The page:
• 200713 Dec

    Generated content via the content property has been available since CSS2. However this was only available using the :before or :after pseudo-classes. In CSS3 this support has been expanded to be useable on any element, without needing to use these pseudo-classes. Unfortunately this only works in Opera 9 (and above) at the time of writing.

    I use this capability in my iTunes interface demo that I’m currently building to show off how powerful current and future web standards are for building application interfaces. This currently isn’t finished yet, and is very buggy (no min-width, missing features, no scrolling on the source list, content jumps, and no actual music support to name but a few). but you can take a sneak peak here. Due to MyOpera hot linking restrictions, you’ll need to press enter (or return) in the URL field to reload the page. This currently only works in Opera Kestrel due to missing standards support in other browsers, so download the latest weekly before trying it out.

    The content property is used here so that the buttons and the playing column on the song list can contain their text labels. This is important for accessibility and if the page is styled differently and the design requires text instead of icons. The text is then set to empty using content: ""; for the relevant element. I’m sure there is a more cross-browser way of doing this, but the site is a demo so advanced properties and technologies were chosen to showcase them. To complete the buttons, and other parts of the interface, a SVG background was used. I plan to add border-radius to make the view buttons, and the head and footer of the interface have rounded corners. The screen needs to use SVG as the border uses a gradient to add the perception of depth. I suppose a border image can be used, but I like this approach. Other CSS3 properties used include overflow-y (The Genre, Artist and Album lists, and eventually the song list table), text-shadow (many of the headings), and CSS3 selectors (the song list and the button buttons). Other advanced technology used include SVG and HTML5 (getElementsByClassName).

  • 200704 Dec

    This is a sponsored post for my employer, Onetomarket, I don’t usually do sponsored posts here, but since this could ease my work life a bit :) , I’ll make an exception.

    OnetomarketWe’re looking for a full time developer here at Onetomarket to help us in automating a lot of our work.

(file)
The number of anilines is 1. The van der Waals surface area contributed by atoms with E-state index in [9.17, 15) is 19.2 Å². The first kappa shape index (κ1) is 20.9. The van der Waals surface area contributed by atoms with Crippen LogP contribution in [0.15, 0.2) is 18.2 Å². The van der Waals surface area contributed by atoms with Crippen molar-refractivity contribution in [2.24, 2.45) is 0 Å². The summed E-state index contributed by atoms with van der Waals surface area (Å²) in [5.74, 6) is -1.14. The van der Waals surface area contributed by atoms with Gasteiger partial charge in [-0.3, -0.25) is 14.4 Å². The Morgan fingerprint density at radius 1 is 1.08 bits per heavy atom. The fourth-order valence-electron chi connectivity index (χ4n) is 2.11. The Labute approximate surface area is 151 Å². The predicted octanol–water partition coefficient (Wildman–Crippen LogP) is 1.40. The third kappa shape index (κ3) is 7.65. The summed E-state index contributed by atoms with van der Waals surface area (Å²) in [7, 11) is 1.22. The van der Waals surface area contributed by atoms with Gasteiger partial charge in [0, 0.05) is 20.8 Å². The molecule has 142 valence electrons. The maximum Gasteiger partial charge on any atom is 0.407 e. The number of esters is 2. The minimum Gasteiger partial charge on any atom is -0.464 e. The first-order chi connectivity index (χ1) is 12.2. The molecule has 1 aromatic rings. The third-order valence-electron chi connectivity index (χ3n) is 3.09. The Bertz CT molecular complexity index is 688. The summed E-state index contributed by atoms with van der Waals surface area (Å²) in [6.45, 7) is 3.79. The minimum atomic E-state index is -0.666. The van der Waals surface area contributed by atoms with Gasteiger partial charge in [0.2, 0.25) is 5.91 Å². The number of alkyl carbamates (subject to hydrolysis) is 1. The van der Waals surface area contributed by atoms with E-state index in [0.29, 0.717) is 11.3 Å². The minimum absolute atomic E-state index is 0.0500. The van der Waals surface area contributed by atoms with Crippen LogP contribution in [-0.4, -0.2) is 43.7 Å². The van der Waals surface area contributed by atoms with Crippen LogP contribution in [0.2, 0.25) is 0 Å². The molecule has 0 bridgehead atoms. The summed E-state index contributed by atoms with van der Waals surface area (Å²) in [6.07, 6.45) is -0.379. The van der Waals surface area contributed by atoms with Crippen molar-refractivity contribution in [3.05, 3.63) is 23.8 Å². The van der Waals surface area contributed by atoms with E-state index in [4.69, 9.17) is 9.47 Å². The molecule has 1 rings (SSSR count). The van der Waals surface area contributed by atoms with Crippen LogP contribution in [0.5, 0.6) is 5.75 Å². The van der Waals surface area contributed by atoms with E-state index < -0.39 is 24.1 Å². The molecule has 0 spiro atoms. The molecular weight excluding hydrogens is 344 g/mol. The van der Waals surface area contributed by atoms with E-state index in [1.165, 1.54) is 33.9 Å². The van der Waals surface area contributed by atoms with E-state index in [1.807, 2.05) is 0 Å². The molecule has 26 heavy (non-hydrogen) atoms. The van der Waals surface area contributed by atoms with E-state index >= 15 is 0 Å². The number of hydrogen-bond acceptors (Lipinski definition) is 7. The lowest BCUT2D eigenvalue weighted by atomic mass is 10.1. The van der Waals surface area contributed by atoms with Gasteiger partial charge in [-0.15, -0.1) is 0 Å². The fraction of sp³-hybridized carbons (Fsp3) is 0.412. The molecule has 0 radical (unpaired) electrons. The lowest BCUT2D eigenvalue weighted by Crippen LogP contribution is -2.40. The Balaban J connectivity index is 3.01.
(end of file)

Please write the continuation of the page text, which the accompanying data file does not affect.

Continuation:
If you:

    • Are a good PHP / MySQL developer.
    • Can develop an application based on different API’s on your own.
    • Have ideas on how to improve stuff and can explain them to us.
    • Would like to work with a team of young and enthusiastic internet professionals.

    Then maybe you should join us in our office in Arnhem, the Netherlands or in Barcelona, Spain. Mail me at joost ” at ” joostdevalk dot nl, and I’ll set you up for a meeting!

  • 200716 Nov

    With the latest weekly of Opera, Opera will support the HSL colour unit. With HSL added, there are only three units missing, HSLA, RGBA and flavor. I don’t really understand flavor, or why it would be useful and no browser currently supports it. I’d suspect now that Opera Kestrel supports RGB and HSL, that the two colour models with added alpha channel support will both be added at the same time. I can’t confirm when these will be added yet however. You can test out support for this here.

    I’m working on a support chart for the colour module, that just needs testing to be finalised in IE, as I currently don’t have access to IE7. This should be added to the Module Status page shortly.

  • 200712 Nov

    1. Hi John, thanks for agreeing to this interview! Could you introduce yourself a bit to our readers?

      Sure! I’ve been a software developer, running my own company Westciv, with my business partner Maxine Sherrin since 1993. We’ve been selling software online since 1995, which of course lead us to web design and development (my interest in hypertext goes back to the 1980s, and our first application was in fact a hypertext knowledge management system.

  • 200731 Oct

    The Webkit team have certainly been busy recently; since we mentioned the introduction of web fonts, they’ve also implemented transformations and animations.

    Transformations, via the -webkit-transform property, allow you to scale, rotate and skew block elements; reader Ain Tohvri has put together an impressive test suite. At the moment this property doesn’t affect layout, so behaves more like a relatively positioned element.

    Animation, which uses the -webkit-transition family of properties, allows you to set timings for fades, rotation, expansion, collapses, and more. They work in the same way as many current JavaScript libraries.

    I’m in two minds about this; while it’s always welcome to see more innovation from browser manufacturers, I can’t help but think that they’re focussing their energies in the wrong direction. As I mentioned above, all of the above effects can be replicated with JavaScript libraries, and I don’t think that CSS should be used for controlling behaviour so explicitly. Users who don’t like to see animated pages currently have the option of disabling scripts, but they won’t have the option of disabling CSS in the same way.

    Also, IMHO, there are a more pressing areas of CSS that need investigating; the Advanced Layout or Grid Layout modules are more important to the future of CSS than animations and transformations.

    On the positive side, the Webkit team have promised to release technical documents which explain the proposed spec in detail.

    If these new features float your boat, you can test them out by downloading the latest Webkit nightlies.

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